Iz svih ovih razloga, ovim brojem smo pokušali da damo nove impulse u razumevanju fašizma i njegovog kompleksnog ali suštinskog odnosa sa kapitalizmom. U samom naslovu ovog temata sadržana je ideja da fašizam nema samo jedan oblik, a pogotovo da se on ne može svesti na istorijsku pojavu fašizma koja je vladala u Evropi od 20-tih godina prošlog veka pa do kraja Drugog svetskog rata. Redukovanje fašizma na taj jedan oblik ne samo da je povesno netačno, nego – što je još bitnije – umanjuje mogućnost da primetimo nove fašistoidne opasnosti koje vrebaju ovde i sada. Ono što ostaje kao veliko i otvoreno pitanje jeste kako ćemo zvati te nove oblike fašizma i u kojoj vezi oni stoje sa istorijskim naci-fašizmom. Možemo reći da je 9. maja 1945. (po moskovskom vremenu) pobeđen jedan fašizam, ali nisu nadvladane sve one objektivne istorijske determinacije koje rađaju fašizam u raznim njegovim oblicima. Stoga, kada se istog tog 9. maja (po briselskom vremenu) slavi i dan Evrope, trebalo bi podsetiti da temelji na kojima počiva današnja Evropska unija, neoliberalni kapitalizam i tehnokratski birokratizam, jesu i temelji preteće fašizacije društava, dovodeći nas u situaciju u kojoj moramo prvo znati i umeti prepoznati nove oblike takvih antidemokratskih i antisocijalnih tendencija.

Kolektiv

 

FOREWORD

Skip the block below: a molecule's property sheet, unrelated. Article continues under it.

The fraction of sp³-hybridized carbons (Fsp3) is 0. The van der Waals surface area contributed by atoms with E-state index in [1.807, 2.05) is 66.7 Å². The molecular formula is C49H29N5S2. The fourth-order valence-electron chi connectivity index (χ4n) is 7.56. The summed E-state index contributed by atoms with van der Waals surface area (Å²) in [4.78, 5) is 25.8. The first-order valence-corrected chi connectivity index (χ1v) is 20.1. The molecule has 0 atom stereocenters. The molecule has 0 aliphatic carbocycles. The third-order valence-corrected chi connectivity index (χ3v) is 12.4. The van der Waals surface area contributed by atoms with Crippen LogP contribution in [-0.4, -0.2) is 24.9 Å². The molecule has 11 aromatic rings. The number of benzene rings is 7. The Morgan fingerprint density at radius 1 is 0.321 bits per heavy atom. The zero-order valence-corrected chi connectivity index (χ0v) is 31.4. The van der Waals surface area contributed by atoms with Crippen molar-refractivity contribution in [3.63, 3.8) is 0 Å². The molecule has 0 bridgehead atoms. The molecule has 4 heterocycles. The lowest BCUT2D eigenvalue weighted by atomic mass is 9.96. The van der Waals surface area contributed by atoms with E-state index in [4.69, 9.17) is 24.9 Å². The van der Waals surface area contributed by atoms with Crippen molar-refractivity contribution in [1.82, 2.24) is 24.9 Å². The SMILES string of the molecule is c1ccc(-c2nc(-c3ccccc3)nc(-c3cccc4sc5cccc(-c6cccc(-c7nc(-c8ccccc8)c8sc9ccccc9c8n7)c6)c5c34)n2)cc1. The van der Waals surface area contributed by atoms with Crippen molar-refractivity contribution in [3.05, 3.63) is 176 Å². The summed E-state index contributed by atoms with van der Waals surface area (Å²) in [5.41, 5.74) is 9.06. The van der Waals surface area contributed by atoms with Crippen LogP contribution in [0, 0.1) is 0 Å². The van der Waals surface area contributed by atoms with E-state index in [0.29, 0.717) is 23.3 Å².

In the past few years many analysts have come to the conclusion that the economic crisis that became most apparent in 2008, resulted in the strengthening of parties that could be classified as „extreme/far-right“, „neofascist“ or „postfascist“. There were many examples and all of them concerned Europe, from the British UKIP to Kotleba’s People’s Party, from the French National Front to Andreas Breivik and the Hungarian Jobbik. From the standpoint of leftist theory, the simultaneous intensification of the economic crisis and the rise of these political organizations was not a coincidence. In this context, many theorists thought it obvious to draw a parallel between the structural crisis of capitalism and the appearance of fascist/nationalist movements in the first part of the 20th century and the contemporary tendencies, as if history repeated itself. However, one must raise the question of whether one should also point out the essential differences between these two phenomena. Aren’t the earlier, semi-feudal or semi-aristocratic capitalisms different in many respects from the contemporary late capitalism? Isn’t our modern political landscape very different from the time when the classical worker’s movement (and its alleged embodiment in the Soviet Union) was presented as the No. 1 enemy? Furthermore, aren’t the earlier anti-Semitisms and modern islamophobia different kinds of phenomena? The task of Leftist theory is to resist such simplified analyses.